Beliefnet
Have a question about another faith's religious ceremonies--or your own? E-mail columnists@staff.beliefnet.com with "Etiquette" in the subject line.

I'm Sikh and have been invited to a party for a friend's son who's having his Communion. What gifts would be appropriate? Something more religious or secular?

First Communion gifts tend to be more serious-minded and educational than birthday presents, so pass on the G.I. Joe X-treem Tanks. That said, a non-violent secular toy is probably fine, depending on how devout the family is. If you want to play it safe, lean towards religion. The following are good bets:
  • A children's book that teaches values or, if the child is Catholic, that illustrates the life of a saint.
  • A "First Communion Day Album," often available in Hallmark stores.
  • A Bible-related game. These are sold in Christian stores or major toy stores and include board games like "Bible Pictionary."

    More devout options like prayer books can be found in Christian stores and websites like this one. It's probable that your friend's son will receive a children's Bible (and a rosary, if they're Catholic) from family members, so you might want to skip those.

    If you're more comfortable with a secular gift, go with a white picture frame for photos of the Big Day.

    Minor linguistic point: Christians "receive" Communion rather than "having" it. So when you greet your friend's son, you might say "Congratulations on receiving your First Communion."

    Why is the date for Easter different each year?

    It has to do with celestial beings, but not the ones you might think. Most Western Christian churches, including Protestant and Catholic churches, celebrate Easter on the first Sunday after the first full moon after the spring equinox (whew!).

    Eastern churches like the Greek Orthodox Church use a different calendar. Their Pascha (Easter) falls a week later than Western Easter.

    The aunt of a practicing Hindu coworker has died, and the family is traveling overseas for the funeral services. What would be an appropriate way for our business to express condolences? Are flowers for the family when they return appropriate? We don't want to offend or ignore a more appropriate tradition.

    Sending flowers would certainly be a kind gesture and would offend no one, but keep in mind that it's a Western tradition not common in most Hindu communities. If you do send them, avoid bright colors (white is traditionally associated with Hindu funerals)--you might try white or pale yellow flowers.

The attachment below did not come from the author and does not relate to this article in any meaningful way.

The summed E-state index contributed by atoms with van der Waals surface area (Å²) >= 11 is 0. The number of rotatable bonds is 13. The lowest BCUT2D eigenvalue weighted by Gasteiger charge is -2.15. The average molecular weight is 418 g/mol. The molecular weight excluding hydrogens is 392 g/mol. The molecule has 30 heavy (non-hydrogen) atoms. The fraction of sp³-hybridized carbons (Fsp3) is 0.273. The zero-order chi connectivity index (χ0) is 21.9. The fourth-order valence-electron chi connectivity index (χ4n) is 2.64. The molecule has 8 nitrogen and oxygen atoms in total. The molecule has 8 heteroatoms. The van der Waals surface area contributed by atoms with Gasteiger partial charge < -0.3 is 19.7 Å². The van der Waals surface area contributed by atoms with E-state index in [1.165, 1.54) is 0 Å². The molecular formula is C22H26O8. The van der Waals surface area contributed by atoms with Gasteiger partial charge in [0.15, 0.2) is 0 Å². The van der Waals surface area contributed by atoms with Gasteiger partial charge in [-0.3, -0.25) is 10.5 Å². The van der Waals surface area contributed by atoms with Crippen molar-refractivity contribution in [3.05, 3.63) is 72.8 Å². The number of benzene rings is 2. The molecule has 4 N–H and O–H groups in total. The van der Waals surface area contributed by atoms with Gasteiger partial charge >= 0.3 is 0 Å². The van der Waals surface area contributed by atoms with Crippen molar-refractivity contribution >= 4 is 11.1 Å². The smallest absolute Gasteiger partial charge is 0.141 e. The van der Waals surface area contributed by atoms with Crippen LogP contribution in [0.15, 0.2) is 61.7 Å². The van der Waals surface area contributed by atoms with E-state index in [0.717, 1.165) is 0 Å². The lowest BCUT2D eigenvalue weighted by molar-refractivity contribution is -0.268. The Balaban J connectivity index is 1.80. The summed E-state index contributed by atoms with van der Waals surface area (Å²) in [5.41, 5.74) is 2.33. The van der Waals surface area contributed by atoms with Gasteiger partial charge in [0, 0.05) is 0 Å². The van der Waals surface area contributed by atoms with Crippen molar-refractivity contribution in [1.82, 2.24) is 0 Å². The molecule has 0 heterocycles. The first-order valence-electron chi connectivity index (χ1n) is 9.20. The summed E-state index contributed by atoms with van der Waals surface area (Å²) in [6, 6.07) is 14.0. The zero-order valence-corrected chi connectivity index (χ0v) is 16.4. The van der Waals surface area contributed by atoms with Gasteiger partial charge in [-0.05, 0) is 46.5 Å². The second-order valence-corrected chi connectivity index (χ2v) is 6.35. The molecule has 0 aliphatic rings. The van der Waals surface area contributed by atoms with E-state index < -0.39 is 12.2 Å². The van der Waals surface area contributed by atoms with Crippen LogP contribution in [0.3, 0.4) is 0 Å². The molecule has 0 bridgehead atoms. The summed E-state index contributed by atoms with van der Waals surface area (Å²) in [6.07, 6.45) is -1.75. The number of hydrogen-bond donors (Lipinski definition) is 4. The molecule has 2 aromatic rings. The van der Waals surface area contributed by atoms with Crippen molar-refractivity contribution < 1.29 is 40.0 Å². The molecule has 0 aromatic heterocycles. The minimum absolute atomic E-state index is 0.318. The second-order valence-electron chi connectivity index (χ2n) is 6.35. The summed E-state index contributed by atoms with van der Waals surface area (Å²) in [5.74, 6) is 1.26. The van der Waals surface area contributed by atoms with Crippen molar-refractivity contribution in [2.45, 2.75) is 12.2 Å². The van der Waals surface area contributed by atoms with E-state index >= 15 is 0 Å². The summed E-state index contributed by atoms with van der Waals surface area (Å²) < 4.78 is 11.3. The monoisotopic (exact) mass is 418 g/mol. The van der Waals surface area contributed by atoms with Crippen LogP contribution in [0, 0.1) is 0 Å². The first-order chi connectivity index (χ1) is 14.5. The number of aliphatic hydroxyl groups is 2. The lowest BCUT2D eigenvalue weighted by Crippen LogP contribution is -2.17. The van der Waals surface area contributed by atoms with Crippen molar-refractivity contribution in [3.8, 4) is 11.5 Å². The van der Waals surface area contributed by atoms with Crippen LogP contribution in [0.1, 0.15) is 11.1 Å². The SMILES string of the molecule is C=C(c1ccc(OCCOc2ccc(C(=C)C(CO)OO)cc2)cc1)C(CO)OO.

Be aware, too, that family members of the deceased typically do not go out in the days after the funeral; friends visit them in their home.

    Hindu tradition stipulates a series of rites to honor the dead and comfort the grieving, including one-month and one-year anniversary rituals. This article explains what Hindu ceremonies your coworker might be participating in or planning for.

    I am a Roman Catholic and my husband is Jewish. We have a 6-month-old who we would like to be baptized. We would like the godparents to be my husband's sister and her husband, who are both Jewish.

    The churches near me will not allow this. My husband's family is wonderful and I would not hesitate to entrust my daughter to their care. I am sure they would support her faith as a Catholic. Is there any sort of permission I could get? I feel the church is condescending.


    I'm afraid you're out of luck. As you've probably learned from the churches near you, the Catholic Church requires two godparents: one must be Catholic, and the other must be either Catholic or a baptized non-Catholic Christian (whose formal title is "Christian witness").

    It may seem restrictive, but keep in mind that the role of godparents (read more) is not simply to support a Catholic child's faith, but to be a Christian role model. One question posed to the parents during the baptismal ceremony is: "It will be your duty to bring [your child] up to keep God's commandments as Christ taught us, by loving God and our neighbor. Do you clearly understand what you are undertaking?" The godparents will be asked to affirm that they support the parents in doing this. As wonderful and loving as your husband's family may be, they might not feel comfortable taking on this role even if some loophole could be found.

    Your wish to include your sister-in-law and her husband in your child's spiritual life is admirable. One way to do this might be to ask them to say a blessing for your baby at a private gathering in your home.

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